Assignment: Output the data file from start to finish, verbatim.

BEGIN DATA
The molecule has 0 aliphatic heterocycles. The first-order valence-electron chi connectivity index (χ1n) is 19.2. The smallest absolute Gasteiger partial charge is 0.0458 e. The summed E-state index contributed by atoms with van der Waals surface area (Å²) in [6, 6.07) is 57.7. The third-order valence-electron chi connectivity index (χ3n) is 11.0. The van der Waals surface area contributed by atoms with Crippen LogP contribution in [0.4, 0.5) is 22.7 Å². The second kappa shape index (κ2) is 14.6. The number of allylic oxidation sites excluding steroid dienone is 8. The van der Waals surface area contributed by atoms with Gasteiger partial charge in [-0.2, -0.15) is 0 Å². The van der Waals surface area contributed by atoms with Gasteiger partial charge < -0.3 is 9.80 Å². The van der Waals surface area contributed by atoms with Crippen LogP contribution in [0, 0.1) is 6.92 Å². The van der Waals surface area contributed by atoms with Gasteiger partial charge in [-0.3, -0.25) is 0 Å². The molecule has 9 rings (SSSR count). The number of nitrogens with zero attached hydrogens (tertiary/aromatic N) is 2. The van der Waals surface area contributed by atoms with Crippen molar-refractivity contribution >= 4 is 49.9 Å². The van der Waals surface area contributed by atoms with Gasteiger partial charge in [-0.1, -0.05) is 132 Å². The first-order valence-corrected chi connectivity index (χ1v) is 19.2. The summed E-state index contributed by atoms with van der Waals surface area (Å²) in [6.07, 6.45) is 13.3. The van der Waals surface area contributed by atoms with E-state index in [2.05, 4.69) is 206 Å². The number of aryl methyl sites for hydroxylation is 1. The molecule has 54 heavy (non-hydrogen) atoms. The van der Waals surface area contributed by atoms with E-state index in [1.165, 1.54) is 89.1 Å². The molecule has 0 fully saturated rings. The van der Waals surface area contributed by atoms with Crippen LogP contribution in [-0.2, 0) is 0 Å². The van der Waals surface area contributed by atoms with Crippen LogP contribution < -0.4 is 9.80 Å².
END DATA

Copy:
The molecule has 0 aliphatic heterocycles. The first-order valence-electron chi connectivity index (χ1n) is 19.2. The smallest absolute Gasteiger partial charge is 0.0458 e. The summed E-state index contributed by atoms with van der Waals surface area (Å²) in [6, 6.07) is 57.7. The third-order valence-electron chi connectivity index (χ3n) is 11.0. The van der Waals surface area contributed by atoms with Crippen LogP contribution in [0.4, 0.5) is 22.7 Å². The second kappa shape index (κ2) is 14.6. The number of allylic oxidation sites excluding steroid dienone is 8. The van der Waals surface area contributed by atoms with Gasteiger partial charge in [-0.2, -0.15) is 0 Å². The van der Waals surface area contributed by atoms with Gasteiger partial charge < -0.3 is 9.80 Å². The van der Waals surface area contributed by atoms with Crippen LogP contribution in [0, 0.1) is 6.92 Å². The van der Waals surface area contributed by atoms with Gasteiger partial charge in [-0.3, -0.25) is 0 Å². The molecule has 9 rings (SSSR count). The number of nitrogens with zero attached hydrogens (tertiary/aromatic N) is 2. The van der Waals surface area contributed by atoms with Crippen molar-refractivity contribution >= 4 is 49.9 Å². The van der Waals surface area contributed by atoms with Gasteiger partial charge in [-0.1, -0.05) is 132 Å². The first-order valence-corrected chi connectivity index (χ1v) is 19.2. The summed E-state index contributed by atoms with van der Waals surface area (Å²) in [6.07, 6.45) is 13.3. The van der Waals surface area contributed by atoms with E-state index in [2.05, 4.69) is 206 Å². The number of aryl methyl sites for hydroxylation is 1. The molecule has 54 heavy (non-hydrogen) atoms. The van der Waals surface area contributed by atoms with E-state index in [1.165, 1.54) is 89.1 Å². The molecule has 0 fully saturated rings. The van der Waals surface area contributed by atoms with Crippen LogP contribution in [-0.2, 0) is 0 Å². The van der Waals surface area contributed by atoms with Crippen LogP contribution < -0.4 is 9.80 Å².